From Joan of Arc to La Marianne: France’s Impossible Feminist Icon Evolution

"La Liberté guidant le peuple," by Eugène Delacroix

France has never been a country that uses the word “feminism” lightly. Even now, it is a divisive word, and the attitudes it generates even more so. But for all its mishandlings of women’s rights, when you dig into the archives, you’ll find that France has always worshipped women… or at least, a couple of idealized versions of them.

Two French feminist icons really stand out. The first, if you remember anything from history class or Sunday school, is Joan of Arc, a.k.a. Jeanne d’Arc, the 17-year-old illiterate French farm girl whose divine visions catapulted her to military stardom, and had her martyred at the age of only 19. When France’s monarchy was about to crumble, it was Jeanne who led the campaign that defeated the British army before being captured and burnt at the stake.

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The other, you might recognize from French coins, stamps, and statues. This is Marianne, whose only alleged flesh-and-bone inspiration was a pretty girl in a funny hat who took care of wounded soldiers during the French Revolution. She became the symbol of the Republic: flag held high, smack dab in the middle of the battle, an empowered, egalitarian version of womanhood. One breast out to show that she is the Mother of the Republic, ready to single-handedly feed the nation.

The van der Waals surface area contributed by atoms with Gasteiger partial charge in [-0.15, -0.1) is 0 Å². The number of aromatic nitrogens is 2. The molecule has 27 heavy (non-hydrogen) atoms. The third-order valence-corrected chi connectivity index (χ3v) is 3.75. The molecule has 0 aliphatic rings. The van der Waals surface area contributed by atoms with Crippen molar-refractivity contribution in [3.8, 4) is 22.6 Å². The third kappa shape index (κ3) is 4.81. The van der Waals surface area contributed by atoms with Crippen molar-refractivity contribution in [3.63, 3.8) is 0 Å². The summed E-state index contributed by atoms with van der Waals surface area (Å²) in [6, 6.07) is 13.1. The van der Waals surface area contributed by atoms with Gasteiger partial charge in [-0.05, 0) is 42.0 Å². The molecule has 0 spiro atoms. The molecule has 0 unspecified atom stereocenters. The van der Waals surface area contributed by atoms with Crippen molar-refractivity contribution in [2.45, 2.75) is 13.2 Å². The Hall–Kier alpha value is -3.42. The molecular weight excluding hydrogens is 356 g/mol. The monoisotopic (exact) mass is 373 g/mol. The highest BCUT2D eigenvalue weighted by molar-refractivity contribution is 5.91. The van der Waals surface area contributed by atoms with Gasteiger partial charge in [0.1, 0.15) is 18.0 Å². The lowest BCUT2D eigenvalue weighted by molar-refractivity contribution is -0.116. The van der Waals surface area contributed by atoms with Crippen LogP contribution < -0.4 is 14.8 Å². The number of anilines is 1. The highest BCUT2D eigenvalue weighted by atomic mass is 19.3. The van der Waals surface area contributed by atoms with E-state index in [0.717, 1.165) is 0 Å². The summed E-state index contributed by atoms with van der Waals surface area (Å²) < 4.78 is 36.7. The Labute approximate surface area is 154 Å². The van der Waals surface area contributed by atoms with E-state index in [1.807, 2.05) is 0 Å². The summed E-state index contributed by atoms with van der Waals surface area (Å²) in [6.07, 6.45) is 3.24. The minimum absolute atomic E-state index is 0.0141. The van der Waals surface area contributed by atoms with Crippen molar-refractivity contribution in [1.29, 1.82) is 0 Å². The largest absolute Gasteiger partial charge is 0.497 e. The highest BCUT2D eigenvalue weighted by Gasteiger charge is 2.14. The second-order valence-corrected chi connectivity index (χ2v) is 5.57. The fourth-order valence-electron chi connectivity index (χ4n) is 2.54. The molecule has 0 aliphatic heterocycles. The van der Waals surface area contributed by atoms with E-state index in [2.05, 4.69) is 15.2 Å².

For centuries after her death, Joan of Arc was considered one version of the ideal of French womanhood: she represented devotion to God and King, French nationalism, and above all, purity. Dubbed “The Maid of Orléans,” Joan’s virginity was a subject of intense scrutiny at her trial, with her captors sending investigators to her hometown to search for anyone willing to admit that she had sinned. Even the men’s clothing she wore was indicative of her unviolated person, as she wore it to prevent being raped by soldiers and, later, her captors.

But the 1789 Revolution needed a new model for womanhood. Not a virgin, but a mother. Not a holy innocent, but a secular, triumphant heroine, sexually liberated, proud of her body because it was one of strength and function. One who dismantled the monarchy and the Catholic church’s hold on France, and promoted Liberté, Egalité, and Fraternité.

The Mother and the Virgin, then. And not only a mother, but what you might call the archetype of the impossible career woman: Marianne can have it all, raise a nation, fight for it, and rule it. Almost as difficult of a mold to fill as Joan’s sterling reputation. Because yes, you can fight for your country and do everything a man can… as long as you are pure and devout, a military champion held to the same moral standard as a Disney princess. Likely not something Napoleon had to endure.

France’s two most iconic lady legends represent two very different, equally implausible ideals of womanhood. But when all is said and done, they have one crucial thing in common: the idea that when men are left without hope and without a chance of winning, that means it’s time for a woman to step in and get the job done.